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Mobile Display Ads Present Opportunity for Smaller Players

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1st half 2013 online advertising segments

Data source: IAB. Graphic © Promise Media

Search-related advertising has dominated the online environment for desktop computing for many years, but mobile may be changing that dominance.

The search format, usually in the form of text ads, made up 43 percent of total online advertising in the first half of 2013, according to the Internet Advertising Bureau.

Banner advertising came in a distant second place at 19 percent while mobile (mainly mobile search and banners) made up only 15 percent.

Those numbers looked quite a bit different in the first half of 2014.
Desktop search was 39 percent of the total or a drop of 4 percent. Banners declined from 19 to 17 percent. Mobile climbed to 23 percent.

The fact that mobile advertising climbed and took share away from desktop search, banners and other formats such as video is not a surprise.

The more interesting mobile numbers are the split between search and display advertising, which includes banners, video and rich media. That split was 51 percent to 47 percent.

Search Dominance


he split is good news for any company that doesn’t rely on search advertising for revenue, which means just about every online site with advertising on the Internet except for Google, Bing and Yahoo along with some smaller search players.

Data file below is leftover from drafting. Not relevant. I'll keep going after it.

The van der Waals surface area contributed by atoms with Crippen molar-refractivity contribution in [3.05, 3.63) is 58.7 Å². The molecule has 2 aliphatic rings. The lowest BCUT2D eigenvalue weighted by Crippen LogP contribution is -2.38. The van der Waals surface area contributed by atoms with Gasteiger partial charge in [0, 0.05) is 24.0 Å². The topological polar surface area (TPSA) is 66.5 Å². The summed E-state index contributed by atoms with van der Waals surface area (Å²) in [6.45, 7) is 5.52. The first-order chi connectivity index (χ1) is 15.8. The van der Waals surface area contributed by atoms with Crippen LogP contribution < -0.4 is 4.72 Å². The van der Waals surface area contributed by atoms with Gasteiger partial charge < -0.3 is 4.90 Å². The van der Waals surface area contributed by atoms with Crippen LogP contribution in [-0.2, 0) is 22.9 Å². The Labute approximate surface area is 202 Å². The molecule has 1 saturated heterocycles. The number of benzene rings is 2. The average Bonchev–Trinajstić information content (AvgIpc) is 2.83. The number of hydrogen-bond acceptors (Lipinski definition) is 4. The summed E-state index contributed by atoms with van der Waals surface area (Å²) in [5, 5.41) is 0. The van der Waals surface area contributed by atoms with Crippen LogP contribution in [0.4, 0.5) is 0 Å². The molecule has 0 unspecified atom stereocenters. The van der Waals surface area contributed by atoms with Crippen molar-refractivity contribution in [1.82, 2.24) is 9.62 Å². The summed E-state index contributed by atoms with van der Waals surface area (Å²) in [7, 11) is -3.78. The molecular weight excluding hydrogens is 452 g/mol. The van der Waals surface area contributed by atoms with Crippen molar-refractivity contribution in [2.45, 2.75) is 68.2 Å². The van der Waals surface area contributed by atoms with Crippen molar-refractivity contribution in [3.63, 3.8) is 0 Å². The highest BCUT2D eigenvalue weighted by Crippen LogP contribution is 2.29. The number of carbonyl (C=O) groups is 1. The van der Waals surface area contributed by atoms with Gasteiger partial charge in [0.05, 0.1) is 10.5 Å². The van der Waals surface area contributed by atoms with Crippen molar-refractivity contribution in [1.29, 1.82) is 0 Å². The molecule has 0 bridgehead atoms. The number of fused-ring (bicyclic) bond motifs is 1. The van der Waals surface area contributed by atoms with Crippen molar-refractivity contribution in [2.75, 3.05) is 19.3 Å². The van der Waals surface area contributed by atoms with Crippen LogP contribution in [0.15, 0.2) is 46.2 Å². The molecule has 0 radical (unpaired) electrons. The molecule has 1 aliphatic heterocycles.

1st half 2014 online advertising segments

Data source: IAB. Graphic © Promise Media

It is not well-known that only 10 companies dominate 71 percent of total online advertising with the majority of it in search, according to the IAB. Such dominance doesn’t leave much revenue for the millions of other sites that use display advertising.

Mobile may be creating an opportunity to change that dominance by the search giants.

They of course will recognize the trend and fight to gain the same amount of mobile advertising market share that they have with desktops.

But non-search Web sites should recognize this trend as an opportunity to grab display advertising revenue while there is a chance to grab it.

Taking Action

simple way to look at creating and building an online business for mobile follows: First, build a great product; second, learn how to market that product effectively and acquire a quality audience; third, use that great product and quality audience to attract important advertisers.

Too many Web sites still don’t have a responsive or mobile-optimized version of the site. For the sake of understanding mobile and building more audience, it is critical that any site hoping to grow audience and revenue build a responsive version of it.

Once that version is launched, it is necessary to track the analytics just as carefully as tracking the desktop version to understand the audience it is attracting and make adjustments to the product.

One easy way is by watching the pages per visit. Is the PPV number for mobile lower than for desktop or tablet?

Many sites do see a lower number for mobile, and that’s a strong signal of an underdeveloped product. There is abundant evidence that a responsive site can have a PPV number just as high as desktop and laptop.

Once that number improves, bounce rate will go down, search rankings will go up and total mobile audience will climb.

The end result is a product that can be sold more easily and acquire display advertising clients.

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